The Texas Longhorns will continue to play “The Eyes of Texas” after football games throughout the season — even without the band present for Saturday’s matchup with Baylor — according to a Wednesday statement from university President Jay Hartzell.
The Daily Texan, the school’s student newspaper, reported this week that an internal survey indicates the school’s band is split on whether it should continue to play the traditional song, which has come under fire from activists who decry its early 20th-century minstrel show roots.
But the song, associated for decades with the pomp and pageantry of the school’s football program, stays, said Hartzell, whether the band plays it live or a recording is piped in. “While we would love the band to be with our fans at all our games, we never planned for them to perform live this Saturday.”
Hartzell and the school’s under-fire football coach Tom Herman are juggling the demands of student-athletes who see vestiges of racism in the Austin campus’ statues, building names and traditions against the reaction of the university’s vast and politically powerful alumni base, most of whom have a sentimental connection to the song in particular.
Former Longhorn greats Earl Campbell and Ricky Williams weighed in on the growing controversy this week, urging the school not to give up on “The Eyes.”
“I’m proud of that song,” Campbell told reporters. “I think there’s a lot of things that can be done other than that song in my opinion. I just believe ‘The Eyes of Texas’ stands for something.”
Williams echoed his fellow Heisman Trophy winner: “I think it’s important to understand our history and to understand where the song came from, but I think it’s more powerful to transform the meaning of the song and the definition of the song rather than trying to erase our history like it never existed,” Williams said.
This summer, pressure mounted on Texas to do away with the song as athletes from multiple sports released a statement requesting changes at the school. Among those: renaming certain buildings on campus and replacing “The Eyes of Texas” with “a new song without racist undertones.”
The statement also requested the university lift a requirement for athletes to sing the song.
“We knew this summer that, as we make our campus a more welcoming place, we would face many hard conversations,” Hartzell said in his statement. “I remain truly optimistic that we will find ways to join together around our song, which has been so positive for so many Longhorns over the past 120 years.”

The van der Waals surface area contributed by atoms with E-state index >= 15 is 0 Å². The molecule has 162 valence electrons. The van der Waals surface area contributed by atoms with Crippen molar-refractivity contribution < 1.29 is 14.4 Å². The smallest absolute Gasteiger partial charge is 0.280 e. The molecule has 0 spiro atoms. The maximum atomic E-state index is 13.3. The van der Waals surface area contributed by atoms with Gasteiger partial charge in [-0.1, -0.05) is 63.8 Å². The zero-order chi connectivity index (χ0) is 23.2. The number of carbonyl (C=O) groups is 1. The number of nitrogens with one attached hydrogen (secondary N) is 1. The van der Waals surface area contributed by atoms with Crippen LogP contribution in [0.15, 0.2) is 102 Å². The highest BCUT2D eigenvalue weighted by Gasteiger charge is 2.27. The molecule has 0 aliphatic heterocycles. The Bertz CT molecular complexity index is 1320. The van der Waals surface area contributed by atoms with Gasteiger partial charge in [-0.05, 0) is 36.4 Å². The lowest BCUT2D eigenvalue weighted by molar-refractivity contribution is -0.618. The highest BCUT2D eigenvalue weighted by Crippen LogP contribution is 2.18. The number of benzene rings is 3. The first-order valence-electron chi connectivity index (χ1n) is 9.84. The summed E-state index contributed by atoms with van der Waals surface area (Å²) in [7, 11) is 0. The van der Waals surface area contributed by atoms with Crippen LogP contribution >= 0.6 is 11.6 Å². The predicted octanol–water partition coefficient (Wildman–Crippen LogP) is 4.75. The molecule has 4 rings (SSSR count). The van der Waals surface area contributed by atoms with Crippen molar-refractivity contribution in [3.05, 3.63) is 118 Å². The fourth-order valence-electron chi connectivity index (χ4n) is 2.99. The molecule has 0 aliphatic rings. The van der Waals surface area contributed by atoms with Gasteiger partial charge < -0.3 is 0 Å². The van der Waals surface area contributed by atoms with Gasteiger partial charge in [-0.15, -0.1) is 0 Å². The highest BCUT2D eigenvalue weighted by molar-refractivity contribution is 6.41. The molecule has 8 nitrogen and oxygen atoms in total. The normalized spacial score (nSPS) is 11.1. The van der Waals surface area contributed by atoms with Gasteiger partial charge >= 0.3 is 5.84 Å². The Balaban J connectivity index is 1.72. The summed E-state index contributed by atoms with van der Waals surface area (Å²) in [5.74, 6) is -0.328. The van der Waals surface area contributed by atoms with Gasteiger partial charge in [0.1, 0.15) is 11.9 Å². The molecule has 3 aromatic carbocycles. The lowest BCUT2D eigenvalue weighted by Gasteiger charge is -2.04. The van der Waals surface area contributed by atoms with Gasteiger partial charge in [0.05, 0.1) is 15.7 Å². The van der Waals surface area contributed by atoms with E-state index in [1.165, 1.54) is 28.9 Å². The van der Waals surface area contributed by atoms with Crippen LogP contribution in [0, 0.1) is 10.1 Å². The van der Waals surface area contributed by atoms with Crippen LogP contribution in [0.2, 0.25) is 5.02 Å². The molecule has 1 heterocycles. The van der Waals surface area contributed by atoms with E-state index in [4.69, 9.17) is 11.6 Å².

“The Eyes of Texas” has come under scrutiny for its history in blackface minstrel shows. The song’s first verse is inspired by a phrase frequently used by Confederate commander Robert E. Lee: “The eyes of the South are upon you.”
Last week, athletic director Chris Del Conte said he expected players to remain on the field during the postgame playing of the alma mater.
“I have had many conversations with our head coaches outlining my expectations that our teams show appreciation for our university, fans, and supporters by standing together as a unified group for ‘The Eyes,’ while we work through this issue,” Del Conte said.
Herman, though, said this week there’s no requirement for players to remain on the field for the song. There was “confusion,” Herman said, following Texas’ Oct. 10 loss to Oklahoma at the Cotton Bowl, leading to quarterback Sam Ehlinger standing as one of the lone figures left on the field when the song began.
Ehlinger has since called the scene a “misunderstanding,” saying he stayed to talk with coaches and players. Still, Ehlinger said he stood to recognize the song because of his connection to it growing up a Longhorns fan from Austin.
“That perspective is that I grew up a Longhorn. I grew up singing The Eyes of Texas’ win, lose or draw,” he said, according to the Austin American-Stateman. “I shared that experience with my family. I shared that experience with my [late] dad, and never once singing that song has anything negative ever crossed my mind. It was always about paying respect to the university and the incredible tradition that the University of Texas has. I also feel a connection with my family and my dad singing that song because I grew up doing that. That’s why it’s important to me. All of my guys and all of my teammates understand that and they know my perspective.”
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